What is the Best Child Custody Arrangement?

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Child custody decisions not only affect you, but most importantly, your children. Therefore, it’s reasonable to want to do what is best for your child and create the right child custody arrangement.

While there is no perfect custody arrangement, whenever possible, 50/50 custody is often best for children. However, when 50/50 is not feasible, many other schedules could suit your family better.

Deciding Child Custody

When making decisions regarding child custody arrangements, it’s imperative to start by determining the type of custody rights each parent will get.

Child custody does not simply just mean where the child lives. Additionally, custody arrangements are dependent on the custody rights each parent gets.

There are two main types of custody: physical and legal. Physical custody means where the child resides. Both parents can share physical custody. Legal custody, on the other hand, refers to the ability to make decisions on the child’s behalf, for example, where they will attend school. Parents can also share legal custody.

Custody can also either be joint or sole. Joint custody gives both parents both physical and legal custody rights to their children. While it does not always mean parents will share a perfect 50/50 schedule, the parents will have heavy involvement in their children’s lives.

In the alternative, sole custody gives just one parent physical and legal custody of their child. While it is not ideal for only one parent to have custody of their child, it is sometimes necessary for the child’s benefit.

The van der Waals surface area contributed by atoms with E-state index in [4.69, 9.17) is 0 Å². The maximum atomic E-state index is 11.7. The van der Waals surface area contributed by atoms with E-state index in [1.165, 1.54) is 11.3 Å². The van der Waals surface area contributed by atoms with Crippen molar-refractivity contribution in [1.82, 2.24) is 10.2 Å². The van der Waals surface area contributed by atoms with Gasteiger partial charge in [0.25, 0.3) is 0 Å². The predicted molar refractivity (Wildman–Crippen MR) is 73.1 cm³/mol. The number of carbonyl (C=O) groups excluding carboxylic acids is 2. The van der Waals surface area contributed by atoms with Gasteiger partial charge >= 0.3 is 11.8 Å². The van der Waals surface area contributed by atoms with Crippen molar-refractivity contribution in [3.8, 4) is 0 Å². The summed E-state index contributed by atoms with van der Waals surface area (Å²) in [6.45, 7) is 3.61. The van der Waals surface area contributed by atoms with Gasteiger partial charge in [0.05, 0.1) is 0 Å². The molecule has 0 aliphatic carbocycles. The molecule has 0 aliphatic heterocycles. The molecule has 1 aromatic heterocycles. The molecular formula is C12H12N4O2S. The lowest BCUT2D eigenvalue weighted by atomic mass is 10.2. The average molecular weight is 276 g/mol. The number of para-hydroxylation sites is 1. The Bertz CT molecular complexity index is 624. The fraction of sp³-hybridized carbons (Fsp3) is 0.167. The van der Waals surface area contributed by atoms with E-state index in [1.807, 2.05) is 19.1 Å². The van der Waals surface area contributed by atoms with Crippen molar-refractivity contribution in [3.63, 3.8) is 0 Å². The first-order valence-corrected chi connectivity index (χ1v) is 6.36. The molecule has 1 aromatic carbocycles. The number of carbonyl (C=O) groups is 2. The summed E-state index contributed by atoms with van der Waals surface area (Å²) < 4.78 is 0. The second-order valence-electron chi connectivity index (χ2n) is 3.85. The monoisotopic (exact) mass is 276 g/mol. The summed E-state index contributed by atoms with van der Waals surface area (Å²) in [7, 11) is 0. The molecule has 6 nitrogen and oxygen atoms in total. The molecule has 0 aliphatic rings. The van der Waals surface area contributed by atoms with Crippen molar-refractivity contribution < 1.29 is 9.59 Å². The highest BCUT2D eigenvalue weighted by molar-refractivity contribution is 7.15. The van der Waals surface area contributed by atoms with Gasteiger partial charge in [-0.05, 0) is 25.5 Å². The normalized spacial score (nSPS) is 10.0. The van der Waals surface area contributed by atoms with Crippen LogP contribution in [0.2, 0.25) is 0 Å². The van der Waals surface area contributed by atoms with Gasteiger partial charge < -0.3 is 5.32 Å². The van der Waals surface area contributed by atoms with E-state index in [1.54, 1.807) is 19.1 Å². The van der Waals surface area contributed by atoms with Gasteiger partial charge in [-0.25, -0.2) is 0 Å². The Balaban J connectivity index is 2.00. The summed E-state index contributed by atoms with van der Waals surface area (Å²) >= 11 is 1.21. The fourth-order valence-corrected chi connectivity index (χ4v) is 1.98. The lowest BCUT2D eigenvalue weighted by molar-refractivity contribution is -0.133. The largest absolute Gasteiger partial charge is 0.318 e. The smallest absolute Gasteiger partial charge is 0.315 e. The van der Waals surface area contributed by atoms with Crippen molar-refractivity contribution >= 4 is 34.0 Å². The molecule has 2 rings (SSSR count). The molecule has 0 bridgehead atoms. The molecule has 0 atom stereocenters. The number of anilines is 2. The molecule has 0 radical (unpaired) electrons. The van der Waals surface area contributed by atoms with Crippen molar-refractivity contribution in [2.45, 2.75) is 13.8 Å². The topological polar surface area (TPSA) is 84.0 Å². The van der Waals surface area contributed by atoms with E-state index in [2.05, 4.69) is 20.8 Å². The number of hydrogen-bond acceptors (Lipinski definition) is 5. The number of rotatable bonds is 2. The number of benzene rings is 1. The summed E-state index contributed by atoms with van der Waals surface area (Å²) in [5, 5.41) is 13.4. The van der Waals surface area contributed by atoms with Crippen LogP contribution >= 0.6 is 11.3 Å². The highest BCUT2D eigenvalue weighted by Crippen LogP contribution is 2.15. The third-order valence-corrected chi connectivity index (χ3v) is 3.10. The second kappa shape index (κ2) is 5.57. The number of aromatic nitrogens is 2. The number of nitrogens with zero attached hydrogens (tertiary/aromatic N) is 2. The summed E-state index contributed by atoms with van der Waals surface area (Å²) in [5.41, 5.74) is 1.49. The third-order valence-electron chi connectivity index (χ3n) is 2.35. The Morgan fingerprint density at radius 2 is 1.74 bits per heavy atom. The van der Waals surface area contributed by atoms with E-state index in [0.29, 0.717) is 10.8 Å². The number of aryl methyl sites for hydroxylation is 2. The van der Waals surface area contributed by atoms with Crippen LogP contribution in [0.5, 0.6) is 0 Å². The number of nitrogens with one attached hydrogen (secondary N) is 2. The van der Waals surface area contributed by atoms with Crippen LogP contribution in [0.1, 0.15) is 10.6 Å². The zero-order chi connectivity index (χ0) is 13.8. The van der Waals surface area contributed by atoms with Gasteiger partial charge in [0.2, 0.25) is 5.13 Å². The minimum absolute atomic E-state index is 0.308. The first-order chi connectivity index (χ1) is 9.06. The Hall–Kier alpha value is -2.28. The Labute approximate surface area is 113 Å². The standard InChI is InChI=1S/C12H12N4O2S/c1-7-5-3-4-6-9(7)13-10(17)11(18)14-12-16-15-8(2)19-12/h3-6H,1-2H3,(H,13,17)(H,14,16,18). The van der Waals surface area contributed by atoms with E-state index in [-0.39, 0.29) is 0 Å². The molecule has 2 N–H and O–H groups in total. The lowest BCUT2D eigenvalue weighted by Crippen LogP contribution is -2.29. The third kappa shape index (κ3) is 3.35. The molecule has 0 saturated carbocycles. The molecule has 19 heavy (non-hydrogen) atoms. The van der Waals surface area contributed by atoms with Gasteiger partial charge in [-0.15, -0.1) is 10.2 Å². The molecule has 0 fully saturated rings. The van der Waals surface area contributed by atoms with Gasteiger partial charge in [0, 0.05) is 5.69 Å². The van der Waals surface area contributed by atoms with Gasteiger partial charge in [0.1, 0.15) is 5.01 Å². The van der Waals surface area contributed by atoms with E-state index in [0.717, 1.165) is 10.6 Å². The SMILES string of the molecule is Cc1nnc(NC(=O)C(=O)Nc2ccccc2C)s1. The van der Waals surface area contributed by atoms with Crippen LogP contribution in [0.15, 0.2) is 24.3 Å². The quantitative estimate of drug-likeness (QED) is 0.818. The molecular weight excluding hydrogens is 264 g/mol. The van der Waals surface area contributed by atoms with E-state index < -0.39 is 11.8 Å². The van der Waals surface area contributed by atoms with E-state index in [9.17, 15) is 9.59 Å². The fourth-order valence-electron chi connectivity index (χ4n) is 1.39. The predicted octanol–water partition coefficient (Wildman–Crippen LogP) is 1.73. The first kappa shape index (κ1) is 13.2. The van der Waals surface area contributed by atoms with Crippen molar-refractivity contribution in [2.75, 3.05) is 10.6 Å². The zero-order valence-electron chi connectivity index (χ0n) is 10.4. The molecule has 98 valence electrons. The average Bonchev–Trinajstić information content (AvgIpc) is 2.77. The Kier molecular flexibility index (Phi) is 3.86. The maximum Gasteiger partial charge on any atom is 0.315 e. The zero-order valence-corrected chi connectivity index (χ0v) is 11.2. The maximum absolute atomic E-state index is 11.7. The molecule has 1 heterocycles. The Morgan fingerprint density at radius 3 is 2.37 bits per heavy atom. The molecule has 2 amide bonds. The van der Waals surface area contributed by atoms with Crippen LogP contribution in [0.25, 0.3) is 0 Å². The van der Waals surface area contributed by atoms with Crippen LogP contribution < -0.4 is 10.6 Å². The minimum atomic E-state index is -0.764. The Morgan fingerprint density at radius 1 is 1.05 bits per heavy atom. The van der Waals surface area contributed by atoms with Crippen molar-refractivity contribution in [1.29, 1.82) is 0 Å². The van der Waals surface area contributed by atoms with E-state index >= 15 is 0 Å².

Joint custody is the most favorable for children when it is advantageous for everyone involved.

How to Arrange a Child Custody Schedule

When parents are allowed to share custody of their children, this brings up a need to create a child custody schedule that works for both parents and the kids. Making a custody schedule can be up to the parents, but if decisions cannot be made among the parents, the court can step in.

Between Both Parents

It is ideal when both parents can join forces and make decisions for their childrentogether. Parents are free to communicate and create a custody arrangement that would suit the children and their schedules and lives.

When parents require some assistance, it’s possible to use mediation to seek resolution. Mediation brings both parents and their attorneys (if they have legal representation) together to work with a mediator, a neutral third party. The mediator works to facilitate communication and problem-solving among the parties.

If parents can create a custody plan together or through mediation, they can solidify their arrangement into a written agreement and submit it to the court for approval. Once a judge approves it, the arrangement goes into effect.

With the Court

If parents are unable to work together on a custody schedule, a judge can step in and create an arrangement they find best suited for everyone. Judges consider several factors, including each parent’s ability to provide for their child, in order to grant custody rights and come up with a schedule.